Two years after the raid at Abbottabad, Admiral William McRaven had all photos, videos, and documents destroyed, allegedly because Navy protocol demanded it.  The Department of the Navy Records Management Program (DONRM), however, does not support McRaven's claim.  DONRM has, as its principal goal, the "preservation of records having long-term permanent worth."  If any records had such worth, it would seem that those from Operation Neptune Spearhead did.

Questionable too is the famed picture of Obama in the Situation Room, allegedly watching the raid in progress.  The photo was likely staged, perhaps even Photoshopped.  As Leon Panetta later admitted, "[w]e had some observation of the approach there, but we did not have direct flow of information as to the actual conduct of the operation itself as they were going through the compound."  A close examination of the Situation Room photo shows Obama with a tinge of gray in his hair that was absent from his TV presentation supposedly just hours later.

Then, too, the story about the raid kept changing.  In its day-after article, Politico knowingly reported, "Bin Laden was shot in the face by the SEALs during a firefight after resisting capture."  Politico's source was John Brennan, whose credibility was considerably higher then than now.  Brennan claimed that the team was prepared to take bin Laden alive, but he resisted, using a wife as a human shield.  

There were a few in the media who remained skeptical.  A day later, on May 3, one asked Obama spokesman Jay Carney about Brennan's misstatements "such as that the wife was shielding bin Laden and it turned out it wasn't the wife and there may not have been a shield and it wasn't clear whether or not bin Laden had a gun."

Carney responded by providing the media a sanitized "narrative" of events: "They were engaged in a firefight throughout the operation, and Osama bin Laden was killed by the assaulting force."  When asked, Carney was even less specific about what, if anything, the national security team watched in the Situation Room.

Where Obama was on the day of the Abbottabad raid finally remains as uncertain as where he was on the night of the attack on the Benghazi consulate four months later.  In the latter case, eight months would pass before a reporter asked the question Chris Wallace of Fox News put to presidential adviser Dan Pfeiffer: "What did the president do the rest of that night to pursue Benghazi?"

When Pfeiffer stonewalled, Wallace pressed, "No one knows where he was, or how he was involved, or who told him there were no forces."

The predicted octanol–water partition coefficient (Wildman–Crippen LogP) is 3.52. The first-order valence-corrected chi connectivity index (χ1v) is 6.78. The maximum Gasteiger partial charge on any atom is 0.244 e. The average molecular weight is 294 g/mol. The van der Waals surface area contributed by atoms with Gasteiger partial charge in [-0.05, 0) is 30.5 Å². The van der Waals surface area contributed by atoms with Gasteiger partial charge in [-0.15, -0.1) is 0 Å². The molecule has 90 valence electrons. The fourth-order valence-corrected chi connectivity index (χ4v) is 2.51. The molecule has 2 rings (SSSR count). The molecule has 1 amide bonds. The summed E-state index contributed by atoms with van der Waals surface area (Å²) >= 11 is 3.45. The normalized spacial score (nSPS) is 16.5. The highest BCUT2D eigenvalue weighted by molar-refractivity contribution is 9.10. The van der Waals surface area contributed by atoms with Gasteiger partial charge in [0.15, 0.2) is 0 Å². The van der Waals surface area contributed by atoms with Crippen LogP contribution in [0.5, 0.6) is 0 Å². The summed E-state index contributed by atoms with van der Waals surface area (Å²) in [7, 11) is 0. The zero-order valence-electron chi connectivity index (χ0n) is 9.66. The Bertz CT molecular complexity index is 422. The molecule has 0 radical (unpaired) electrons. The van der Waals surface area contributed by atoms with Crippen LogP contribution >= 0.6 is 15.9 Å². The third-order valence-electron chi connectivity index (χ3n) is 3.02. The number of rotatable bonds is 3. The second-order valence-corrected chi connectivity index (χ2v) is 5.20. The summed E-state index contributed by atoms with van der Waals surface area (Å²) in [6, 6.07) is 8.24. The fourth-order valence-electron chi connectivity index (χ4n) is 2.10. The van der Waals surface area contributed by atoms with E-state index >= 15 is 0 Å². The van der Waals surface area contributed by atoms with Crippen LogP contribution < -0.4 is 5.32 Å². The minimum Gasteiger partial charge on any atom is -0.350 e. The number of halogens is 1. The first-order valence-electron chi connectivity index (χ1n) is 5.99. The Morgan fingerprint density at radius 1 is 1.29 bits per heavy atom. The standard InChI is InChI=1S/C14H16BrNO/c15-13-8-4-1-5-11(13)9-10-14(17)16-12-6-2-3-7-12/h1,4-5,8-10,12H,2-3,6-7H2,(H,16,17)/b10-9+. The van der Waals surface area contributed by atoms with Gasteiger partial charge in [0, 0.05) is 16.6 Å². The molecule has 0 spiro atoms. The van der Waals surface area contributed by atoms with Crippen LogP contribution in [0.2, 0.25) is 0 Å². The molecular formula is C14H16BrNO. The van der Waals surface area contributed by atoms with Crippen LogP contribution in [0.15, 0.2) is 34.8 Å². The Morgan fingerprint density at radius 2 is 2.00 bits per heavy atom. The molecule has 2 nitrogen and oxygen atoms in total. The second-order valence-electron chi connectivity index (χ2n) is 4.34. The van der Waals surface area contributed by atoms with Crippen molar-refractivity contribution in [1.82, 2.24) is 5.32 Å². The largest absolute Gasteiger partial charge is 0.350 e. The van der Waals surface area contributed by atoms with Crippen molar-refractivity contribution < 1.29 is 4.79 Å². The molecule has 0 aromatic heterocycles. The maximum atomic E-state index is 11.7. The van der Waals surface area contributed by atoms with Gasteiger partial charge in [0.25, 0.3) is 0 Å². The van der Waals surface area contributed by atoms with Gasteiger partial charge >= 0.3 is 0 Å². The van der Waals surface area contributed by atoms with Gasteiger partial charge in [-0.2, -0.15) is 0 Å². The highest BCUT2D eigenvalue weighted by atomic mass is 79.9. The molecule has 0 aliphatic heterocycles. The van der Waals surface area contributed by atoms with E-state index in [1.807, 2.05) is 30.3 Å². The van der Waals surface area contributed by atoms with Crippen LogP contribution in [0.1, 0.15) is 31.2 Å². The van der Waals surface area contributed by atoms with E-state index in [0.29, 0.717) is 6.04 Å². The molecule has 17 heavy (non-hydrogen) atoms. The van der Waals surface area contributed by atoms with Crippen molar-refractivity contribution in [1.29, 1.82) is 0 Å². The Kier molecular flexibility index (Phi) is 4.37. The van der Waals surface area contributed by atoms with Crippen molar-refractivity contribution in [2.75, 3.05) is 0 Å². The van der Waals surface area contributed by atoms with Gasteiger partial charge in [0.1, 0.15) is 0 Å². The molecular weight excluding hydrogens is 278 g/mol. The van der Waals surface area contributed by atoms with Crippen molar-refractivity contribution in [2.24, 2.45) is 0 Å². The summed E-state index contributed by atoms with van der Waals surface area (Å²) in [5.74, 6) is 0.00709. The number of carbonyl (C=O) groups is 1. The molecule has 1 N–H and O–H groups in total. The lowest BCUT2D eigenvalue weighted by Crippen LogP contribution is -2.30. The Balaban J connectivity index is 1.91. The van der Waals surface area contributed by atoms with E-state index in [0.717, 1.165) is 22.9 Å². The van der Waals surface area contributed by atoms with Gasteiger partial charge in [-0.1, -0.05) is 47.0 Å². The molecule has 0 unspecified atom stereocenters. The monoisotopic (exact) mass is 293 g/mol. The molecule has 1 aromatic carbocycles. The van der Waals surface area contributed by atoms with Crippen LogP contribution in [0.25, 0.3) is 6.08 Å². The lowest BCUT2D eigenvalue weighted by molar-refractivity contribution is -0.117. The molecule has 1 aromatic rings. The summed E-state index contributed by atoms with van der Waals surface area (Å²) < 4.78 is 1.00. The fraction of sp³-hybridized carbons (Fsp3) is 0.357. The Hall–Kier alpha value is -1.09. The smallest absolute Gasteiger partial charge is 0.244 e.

No one still knows.

From the evidence, the case could be made that if President Barack Obama had terrorist Osama bin Laden killed in May 2011 at the latter's Abbottabad compound in Pakistan, Obama would have had to bring him back from the dead to do so.

On December 26, 2001, the Egyptian newspaper a-l Wafd posted a death announcement for bin Laden, citing as its source "a prominent official in the Afghan Taleban movement."  According to the source, bin Laden had received a formal Islamic burial ten days prior in Tora Bora.

On July 30, 2002, CNN headlined an article "Sources: No bodyguards, no bin Laden."  Apparently, several members of bin Laden's security team had been captured and shipped to Guantanamo.  Reported CNN, "Some high-level U.S. officials are already convinced by such evidence that bin Laden, who has not been seen or heard from in months, is dead."

On October 7, 2002, CNN ran a speculative article citing Afghan president Hamid Karzai, headlined "Karzai: bin Laden 'probably' dead."  On May 10, 2003, the U.K.'s Independent headlined an article, "Bin Laden died from wounds suffered in Tora Bora air raid, says Arab expert."  The expert in question traced his death to December 2001, the same month as the notice in the Egyptian paper.

Bin Laden had been in poor health for several years.  In March 2000, Asia Week described him as having "a kidney infection that is propagating itself to the liver and requires specialized treatment."  Additionally, a mobile dialysis machine had been delivered to his hideout in Kandahar in the first half of 2000.  Examining a video from December 2001, CNN medical correspondent Dr. Sanjay Gupta argued that bin Laden was likely suffering from "chronic kidney failure, renal failure."

Le Figaro of France reported that bin Laden had made several discreet trips to Dubai for treatment before September 11, 2001.  Clearly, he had a chronic, life-threatening illness.  For him to have lived ten years after the September 11 attacks without access to high-level care would have required a minor miracle.  With his almost total control of the American media, Barack Obama was the one president capable of pulling a miracle off.

There are those who believe that Operation Neptune Spear was orchestrated to improve Obama's falling poll numbers and remove his questionable birth certificate from the news.  Whatever the real objective of the raid, skeptics argue, it was not to capture bin Laden.